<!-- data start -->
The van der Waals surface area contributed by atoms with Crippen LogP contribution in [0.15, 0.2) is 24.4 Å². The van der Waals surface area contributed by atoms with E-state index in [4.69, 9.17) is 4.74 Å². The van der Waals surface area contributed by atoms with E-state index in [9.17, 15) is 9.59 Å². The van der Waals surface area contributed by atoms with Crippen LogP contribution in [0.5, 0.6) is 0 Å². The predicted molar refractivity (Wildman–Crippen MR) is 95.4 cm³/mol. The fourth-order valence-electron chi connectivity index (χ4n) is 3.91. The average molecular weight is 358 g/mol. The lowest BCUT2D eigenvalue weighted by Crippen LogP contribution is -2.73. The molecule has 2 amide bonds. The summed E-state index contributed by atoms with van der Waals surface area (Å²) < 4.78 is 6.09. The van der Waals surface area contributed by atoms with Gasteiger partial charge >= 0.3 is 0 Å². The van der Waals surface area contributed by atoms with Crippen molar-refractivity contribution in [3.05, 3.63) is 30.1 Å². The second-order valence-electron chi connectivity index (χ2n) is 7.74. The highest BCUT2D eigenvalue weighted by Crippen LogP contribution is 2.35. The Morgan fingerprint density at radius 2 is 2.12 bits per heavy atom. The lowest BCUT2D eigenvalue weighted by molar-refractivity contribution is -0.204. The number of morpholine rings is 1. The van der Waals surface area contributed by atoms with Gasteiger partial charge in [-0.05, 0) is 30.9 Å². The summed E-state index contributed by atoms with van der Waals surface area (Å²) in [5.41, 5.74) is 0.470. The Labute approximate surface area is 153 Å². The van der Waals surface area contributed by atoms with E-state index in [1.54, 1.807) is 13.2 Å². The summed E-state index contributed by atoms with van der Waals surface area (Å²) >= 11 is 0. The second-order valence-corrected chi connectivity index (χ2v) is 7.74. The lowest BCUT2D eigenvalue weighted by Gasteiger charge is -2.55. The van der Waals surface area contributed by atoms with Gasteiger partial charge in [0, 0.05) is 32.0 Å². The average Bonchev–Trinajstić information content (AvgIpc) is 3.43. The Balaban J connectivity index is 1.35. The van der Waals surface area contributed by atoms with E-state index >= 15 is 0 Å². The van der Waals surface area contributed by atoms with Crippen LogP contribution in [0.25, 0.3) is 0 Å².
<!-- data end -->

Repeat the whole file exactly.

The van der Waals surface area contributed by atoms with Crippen LogP contribution in [0.15, 0.2) is 24.4 Å². The van der Waals surface area contributed by atoms with E-state index in [4.69, 9.17) is 4.74 Å². The van der Waals surface area contributed by atoms with E-state index in [9.17, 15) is 9.59 Å². The van der Waals surface area contributed by atoms with Crippen LogP contribution in [0.5, 0.6) is 0 Å². The predicted molar refractivity (Wildman–Crippen MR) is 95.4 cm³/mol. The fourth-order valence-electron chi connectivity index (χ4n) is 3.91. The average molecular weight is 358 g/mol. The lowest BCUT2D eigenvalue weighted by Crippen LogP contribution is -2.73. The molecule has 2 amide bonds. The summed E-state index contributed by atoms with van der Waals surface area (Å²) < 4.78 is 6.09. The van der Waals surface area contributed by atoms with Gasteiger partial charge >= 0.3 is 0 Å². The van der Waals surface area contributed by atoms with Crippen molar-refractivity contribution in [3.05, 3.63) is 30.1 Å². The second-order valence-electron chi connectivity index (χ2n) is 7.74. The highest BCUT2D eigenvalue weighted by Crippen LogP contribution is 2.35. The Morgan fingerprint density at radius 2 is 2.12 bits per heavy atom. The lowest BCUT2D eigenvalue weighted by molar-refractivity contribution is -0.204. The number of morpholine rings is 1. The van der Waals surface area contributed by atoms with Gasteiger partial charge in [-0.05, 0) is 30.9 Å². The summed E-state index contributed by atoms with van der Waals surface area (Å²) in [5.41, 5.74) is 0.470. The Labute approximate surface area is 153 Å². The van der Waals surface area contributed by atoms with E-state index in [1.54, 1.807) is 13.2 Å². The summed E-state index contributed by atoms with van der Waals surface area (Å²) >= 11 is 0. The second-order valence-corrected chi connectivity index (χ2v) is 7.74. The lowest BCUT2D eigenvalue weighted by Gasteiger charge is -2.55. The van der Waals surface area contributed by atoms with Gasteiger partial charge in [0, 0.05) is 32.0 Å². The average Bonchev–Trinajstić information content (AvgIpc) is 3.43. The Balaban J connectivity index is 1.35. The van der Waals surface area contributed by atoms with E-state index >= 15 is 0 Å². The van der Waals surface area contributed by atoms with Crippen LogP contribution in [0.25, 0.3) is 0 Å².